Tidal Oil Co. v. Flanagan
263 U.S. 444 (1924)

Annotate this Case

U.S. Supreme Court

Tidal Oil Co. v. Flanagan, 263 U.S. 444 (1924)

Tidal Oil Company v. Flanagan

No. 179

Motion to dismiss or affirm submitted November 19, 1923

Decided January 7, 1924

263 U.S. 444

Syllabus

1. An Act of February 17, 1922, amending Jud.Code, § 237, provides:

"In any suit involving the validity of a contract wherein it is claimed that a change in the rule of law or construction of statutes by the highest court of a state applicable to such contract would be repugnant to the Constitution of the United States, the Supreme Court shall, upon writ of error, reexamine, reverse, or affirm the final judgment of the highest court of a state in which a decision in the suit could be had, if said claim is made in said court at any time before said final judgment is entered and if the decision is against the claim so made."

Construed as not seeking to add to the general appellate jurisdiction of this Court existing under prior legislation, but to permit review by writ of error of the class of cases therein mentioned in which the defeated party claims that his constitutional rights have been violated by the judgment of the state court itself, and to permit the objection to be raised in the state court after the handing down of its opinion, and to be raised here even though petition for rehearing be denied by the state court without opinion. Pp. 263 U. S. 450, 263 U. S. 454.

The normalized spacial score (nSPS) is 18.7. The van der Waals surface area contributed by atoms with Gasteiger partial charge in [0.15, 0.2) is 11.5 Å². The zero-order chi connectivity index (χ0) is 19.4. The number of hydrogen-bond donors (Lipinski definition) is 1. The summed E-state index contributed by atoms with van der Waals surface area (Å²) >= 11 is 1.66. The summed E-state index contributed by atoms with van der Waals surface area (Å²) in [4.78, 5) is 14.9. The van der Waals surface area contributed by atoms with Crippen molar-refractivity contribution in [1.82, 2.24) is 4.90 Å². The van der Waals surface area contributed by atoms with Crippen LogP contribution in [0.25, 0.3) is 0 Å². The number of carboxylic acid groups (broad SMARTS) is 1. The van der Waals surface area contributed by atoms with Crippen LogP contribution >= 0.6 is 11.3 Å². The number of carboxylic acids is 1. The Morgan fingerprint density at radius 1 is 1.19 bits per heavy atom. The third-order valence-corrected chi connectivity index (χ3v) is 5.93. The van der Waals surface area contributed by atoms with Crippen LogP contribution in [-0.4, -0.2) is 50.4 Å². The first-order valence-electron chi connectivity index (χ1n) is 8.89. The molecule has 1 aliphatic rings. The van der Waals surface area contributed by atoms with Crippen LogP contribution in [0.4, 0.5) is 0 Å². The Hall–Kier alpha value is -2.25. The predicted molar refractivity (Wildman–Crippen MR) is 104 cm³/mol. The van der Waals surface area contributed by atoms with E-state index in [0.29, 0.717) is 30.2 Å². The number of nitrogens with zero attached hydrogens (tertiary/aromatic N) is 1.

2. The mere fact that a state supreme court decides against a party's claim of property or contract right by reversing its earlier decision of the law applicable to such cases does not deprive him of his property without due process of law, contrary to the Fourteenth Amendment, nor amount to the passing of "any law" impairing the obligation of contracts contrary to the contract clause of the Constitution. Pp. 263 U. S. 450-451.

3. This has been so often adjudged by the Court that contentions to the contrary are without substance, and a writ of error dependent on them must be dismissed for lack of jurisdiction. Pp. 263 U. S. 450, 263 U. S. 455.

4. Cases distinguished in which it has been held that federal courts, exercising jurisdiction based on diverse citizenship, to avoid injustice, but without invoking the contract clause, may decide and enforce the state law as laid down by decisions of the state court governing when a contract was made, rather than by its later decisions, and those involving alleged impairment of contract by a

Page 263 U. S. 445

subsequent statute in which the construction of the statute by the state court is accepted, but the existence, validity and scope of the contract (and, therein, the meaning of the state statutes forming part of it) and the effect upon the contract of the subsequent statute, are determined by this Court for itself. P. 263 U. S. 451.

Writ of error to review 87 Okla. 231, dismissed.

Error to a judgment of the Supreme Court of Oklahoma, which affirmed with modification a judgment in favor of the present defendant in error in his action involving the rights of the parties under conflicting deeds and agreements affecting an Indian allotment.

Page 263 U. S. 448

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